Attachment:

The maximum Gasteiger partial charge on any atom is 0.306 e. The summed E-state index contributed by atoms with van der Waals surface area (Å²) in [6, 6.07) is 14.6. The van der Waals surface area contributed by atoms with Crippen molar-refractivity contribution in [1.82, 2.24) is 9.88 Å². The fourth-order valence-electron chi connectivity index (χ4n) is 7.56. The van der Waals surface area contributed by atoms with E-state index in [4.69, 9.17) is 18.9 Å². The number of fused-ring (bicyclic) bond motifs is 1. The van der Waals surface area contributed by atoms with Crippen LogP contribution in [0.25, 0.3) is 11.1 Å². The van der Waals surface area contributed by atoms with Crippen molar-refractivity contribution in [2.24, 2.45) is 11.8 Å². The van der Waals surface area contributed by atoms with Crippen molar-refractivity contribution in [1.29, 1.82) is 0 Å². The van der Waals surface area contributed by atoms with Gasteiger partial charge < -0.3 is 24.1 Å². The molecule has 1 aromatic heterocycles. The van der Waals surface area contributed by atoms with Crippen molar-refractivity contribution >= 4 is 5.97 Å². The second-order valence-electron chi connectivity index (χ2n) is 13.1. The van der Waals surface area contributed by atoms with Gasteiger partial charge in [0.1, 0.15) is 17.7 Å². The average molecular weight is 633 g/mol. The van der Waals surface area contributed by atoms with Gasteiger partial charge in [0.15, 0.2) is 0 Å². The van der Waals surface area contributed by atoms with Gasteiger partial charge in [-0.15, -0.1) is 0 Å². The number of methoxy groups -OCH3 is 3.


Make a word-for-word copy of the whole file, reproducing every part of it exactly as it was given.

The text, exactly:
The maximum Gasteiger partial charge on any atom is 0.306 e. The summed E-state index contributed by atoms with van der Waals surface area (Å²) in [6, 6.07) is 14.6. The van der Waals surface area contributed by atoms with Crippen molar-refractivity contribution in [1.82, 2.24) is 9.88 Å². The fourth-order valence-electron chi connectivity index (χ4n) is 7.56. The van der Waals surface area contributed by atoms with E-state index in [4.69, 9.17) is 18.9 Å². The number of fused-ring (bicyclic) bond motifs is 1. The van der Waals surface area contributed by atoms with Crippen LogP contribution in [0.25, 0.3) is 11.1 Å². The van der Waals surface area contributed by atoms with Crippen molar-refractivity contribution in [2.24, 2.45) is 11.8 Å². The van der Waals surface area contributed by atoms with Crippen molar-refractivity contribution in [1.29, 1.82) is 0 Å². The van der Waals surface area contributed by atoms with Gasteiger partial charge < -0.3 is 24.1 Å². The molecule has 1 aromatic heterocycles. The van der Waals surface area contributed by atoms with Crippen molar-refractivity contribution >= 4 is 5.97 Å². The second-order valence-electron chi connectivity index (χ2n) is 13.1. The van der Waals surface area contributed by atoms with Gasteiger partial charge in [0.1, 0.15) is 17.7 Å². The average molecular weight is 633 g/mol. The van der Waals surface area contributed by atoms with Gasteiger partial charge in [0.15, 0.2) is 0 Å². The van der Waals surface area contributed by atoms with Gasteiger partial charge in [-0.15, -0.1) is 0 Å². The number of methoxy groups -OCH3 is 3.